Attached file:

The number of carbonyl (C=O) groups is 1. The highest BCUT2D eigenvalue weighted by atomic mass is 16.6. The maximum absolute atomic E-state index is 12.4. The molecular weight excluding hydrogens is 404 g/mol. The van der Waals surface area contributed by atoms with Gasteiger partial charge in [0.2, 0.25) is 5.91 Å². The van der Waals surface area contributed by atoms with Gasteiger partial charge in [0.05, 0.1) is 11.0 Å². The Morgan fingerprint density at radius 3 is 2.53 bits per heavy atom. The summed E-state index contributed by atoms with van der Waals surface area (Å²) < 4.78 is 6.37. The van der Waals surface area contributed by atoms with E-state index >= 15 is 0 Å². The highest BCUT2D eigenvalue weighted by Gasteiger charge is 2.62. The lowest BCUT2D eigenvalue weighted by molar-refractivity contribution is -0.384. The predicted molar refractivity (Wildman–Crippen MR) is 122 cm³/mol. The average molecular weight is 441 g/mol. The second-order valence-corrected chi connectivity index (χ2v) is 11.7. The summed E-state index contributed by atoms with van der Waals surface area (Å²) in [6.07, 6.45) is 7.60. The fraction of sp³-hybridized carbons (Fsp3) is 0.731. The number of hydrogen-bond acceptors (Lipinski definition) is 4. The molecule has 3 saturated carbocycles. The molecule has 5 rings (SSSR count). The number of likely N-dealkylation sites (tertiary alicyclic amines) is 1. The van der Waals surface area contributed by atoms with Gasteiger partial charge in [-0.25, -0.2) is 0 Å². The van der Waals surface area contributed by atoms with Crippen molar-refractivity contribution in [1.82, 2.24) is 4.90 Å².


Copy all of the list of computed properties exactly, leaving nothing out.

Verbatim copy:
The number of carbonyl (C=O) groups is 1. The highest BCUT2D eigenvalue weighted by atomic mass is 16.6. The maximum absolute atomic E-state index is 12.4. The molecular weight excluding hydrogens is 404 g/mol. The van der Waals surface area contributed by atoms with Gasteiger partial charge in [0.2, 0.25) is 5.91 Å². The van der Waals surface area contributed by atoms with Gasteiger partial charge in [0.05, 0.1) is 11.0 Å². The Morgan fingerprint density at radius 3 is 2.53 bits per heavy atom. The summed E-state index contributed by atoms with van der Waals surface area (Å²) < 4.78 is 6.37. The van der Waals surface area contributed by atoms with E-state index >= 15 is 0 Å². The highest BCUT2D eigenvalue weighted by Gasteiger charge is 2.62. The lowest BCUT2D eigenvalue weighted by molar-refractivity contribution is -0.384. The predicted molar refractivity (Wildman–Crippen MR) is 122 cm³/mol. The average molecular weight is 441 g/mol. The second-order valence-corrected chi connectivity index (χ2v) is 11.7. The summed E-state index contributed by atoms with van der Waals surface area (Å²) in [6.07, 6.45) is 7.60. The fraction of sp³-hybridized carbons (Fsp3) is 0.731. The number of hydrogen-bond acceptors (Lipinski definition) is 4. The molecule has 3 saturated carbocycles. The molecule has 5 rings (SSSR count). The number of likely N-dealkylation sites (tertiary alicyclic amines) is 1. The van der Waals surface area contributed by atoms with Gasteiger partial charge in [-0.25, -0.2) is 0 Å². The van der Waals surface area contributed by atoms with Crippen molar-refractivity contribution in [1.82, 2.24) is 4.90 Å².